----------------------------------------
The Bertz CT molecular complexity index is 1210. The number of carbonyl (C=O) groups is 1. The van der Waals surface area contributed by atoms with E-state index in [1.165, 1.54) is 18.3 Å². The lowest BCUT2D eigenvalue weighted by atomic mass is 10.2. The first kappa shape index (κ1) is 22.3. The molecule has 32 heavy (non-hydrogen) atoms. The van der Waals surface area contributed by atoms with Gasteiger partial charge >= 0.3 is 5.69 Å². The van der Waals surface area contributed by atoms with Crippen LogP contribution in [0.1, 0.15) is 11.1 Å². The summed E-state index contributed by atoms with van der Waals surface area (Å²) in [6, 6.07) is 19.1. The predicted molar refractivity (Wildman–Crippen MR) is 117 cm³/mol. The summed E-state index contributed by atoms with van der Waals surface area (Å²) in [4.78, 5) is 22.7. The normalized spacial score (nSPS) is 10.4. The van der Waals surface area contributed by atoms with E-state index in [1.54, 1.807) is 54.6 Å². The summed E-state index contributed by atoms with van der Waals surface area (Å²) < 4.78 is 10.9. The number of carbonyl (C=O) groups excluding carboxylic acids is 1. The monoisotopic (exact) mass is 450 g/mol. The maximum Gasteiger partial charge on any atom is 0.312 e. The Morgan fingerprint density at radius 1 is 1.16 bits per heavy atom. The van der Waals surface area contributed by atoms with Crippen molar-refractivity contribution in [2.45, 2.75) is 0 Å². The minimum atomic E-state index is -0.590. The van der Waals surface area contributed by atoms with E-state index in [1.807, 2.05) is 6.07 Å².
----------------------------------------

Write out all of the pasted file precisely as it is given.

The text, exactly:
The Bertz CT molecular complexity index is 1210. The number of carbonyl (C=O) groups is 1. The van der Waals surface area contributed by atoms with E-state index in [1.165, 1.54) is 18.3 Å². The lowest BCUT2D eigenvalue weighted by atomic mass is 10.2. The first kappa shape index (κ1) is 22.3. The molecule has 32 heavy (non-hydrogen) atoms. The van der Waals surface area contributed by atoms with Gasteiger partial charge >= 0.3 is 5.69 Å². The van der Waals surface area contributed by atoms with Crippen LogP contribution in [0.1, 0.15) is 11.1 Å². The summed E-state index contributed by atoms with van der Waals surface area (Å²) in [6, 6.07) is 19.1. The predicted molar refractivity (Wildman–Crippen MR) is 117 cm³/mol. The summed E-state index contributed by atoms with van der Waals surface area (Å²) in [4.78, 5) is 22.7. The normalized spacial score (nSPS) is 10.4. The van der Waals surface area contributed by atoms with E-state index in [1.54, 1.807) is 54.6 Å². The summed E-state index contributed by atoms with van der Waals surface area (Å²) < 4.78 is 10.9. The number of carbonyl (C=O) groups excluding carboxylic acids is 1. The monoisotopic (exact) mass is 450 g/mol. The maximum Gasteiger partial charge on any atom is 0.312 e. The Morgan fingerprint density at radius 1 is 1.16 bits per heavy atom. The van der Waals surface area contributed by atoms with Crippen molar-refractivity contribution in [2.45, 2.75) is 0 Å². The minimum atomic E-state index is -0.590. The van der Waals surface area contributed by atoms with E-state index in [1.807, 2.05) is 6.07 Å².